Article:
Several wineries based in New Zealand’s Marlborough have gone into receivership, with indications that more may follow.
Earlier this month, Cape Campbell Wines and its affiliate companies, Brown Sorensen Vineyards and the Brown Family Trust, went into voluntary receivership, owing creditors millions of dollars.
Cape Campbell Wines was owned by the Brown family, part of the Marlborough wine industry for 30 years.
John Fisk of PricewaterhouseCoopers, which has been appointed to manage Cape Campbell’s assets, said the three entities had liabilities totaling between $10m and $12m. He said he was unsure whether the company would continue to trade or be liquidated.
Last month, Awatere Vineyard Estates, a large contract grower owned by Auckland-based Barry Sutton, was put into receivership in addition to the Marlborough wine company Gravitas.
David Cox, European director of the New Zealand Wine Growers Association, said that growers had been hit hardest by the strong New Zealand dollar.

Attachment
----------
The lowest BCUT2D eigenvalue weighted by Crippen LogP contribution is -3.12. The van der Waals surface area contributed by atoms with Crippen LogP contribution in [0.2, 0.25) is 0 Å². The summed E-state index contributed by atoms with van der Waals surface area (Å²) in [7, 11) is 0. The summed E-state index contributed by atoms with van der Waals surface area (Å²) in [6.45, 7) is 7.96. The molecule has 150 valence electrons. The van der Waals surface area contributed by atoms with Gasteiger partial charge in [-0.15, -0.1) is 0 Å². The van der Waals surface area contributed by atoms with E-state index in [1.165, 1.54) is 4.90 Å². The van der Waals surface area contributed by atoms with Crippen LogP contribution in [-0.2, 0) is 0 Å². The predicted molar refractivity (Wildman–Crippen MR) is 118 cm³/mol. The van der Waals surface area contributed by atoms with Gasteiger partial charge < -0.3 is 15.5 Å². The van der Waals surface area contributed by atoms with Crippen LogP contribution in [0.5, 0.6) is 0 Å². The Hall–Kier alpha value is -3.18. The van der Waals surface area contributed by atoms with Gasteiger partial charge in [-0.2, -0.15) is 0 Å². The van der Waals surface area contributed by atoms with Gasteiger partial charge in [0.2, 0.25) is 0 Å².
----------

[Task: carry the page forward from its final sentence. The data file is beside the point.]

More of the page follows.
‘There is little doubt that many of New Zealand’s wineries which export to overseas markets have been experiencing some fairly severe margin pressures for their exports this year due to the unfavourable foreign exchange rate for the NZ$.’
‘For some (not all) of those wineries who are exporting Sauvignon Blanc, this has been compounded by the over-supply of Sauvignon Blanc from the large 2008 and 2009 vintages which has had an adverse effect on some export prices’, he added.
Ending on a cautious note of optimism, he told decanter.com, ‘The 2010 vintage has come in at a reduced tonnage (263,000 tonnes versus 285,000 tonnes in 2009) and yields were down.
‘As a result, export prices have already started to rise to more profitable levels and the requirement to deplete excess stock is diminishing quickly.’
Written by James Lawrence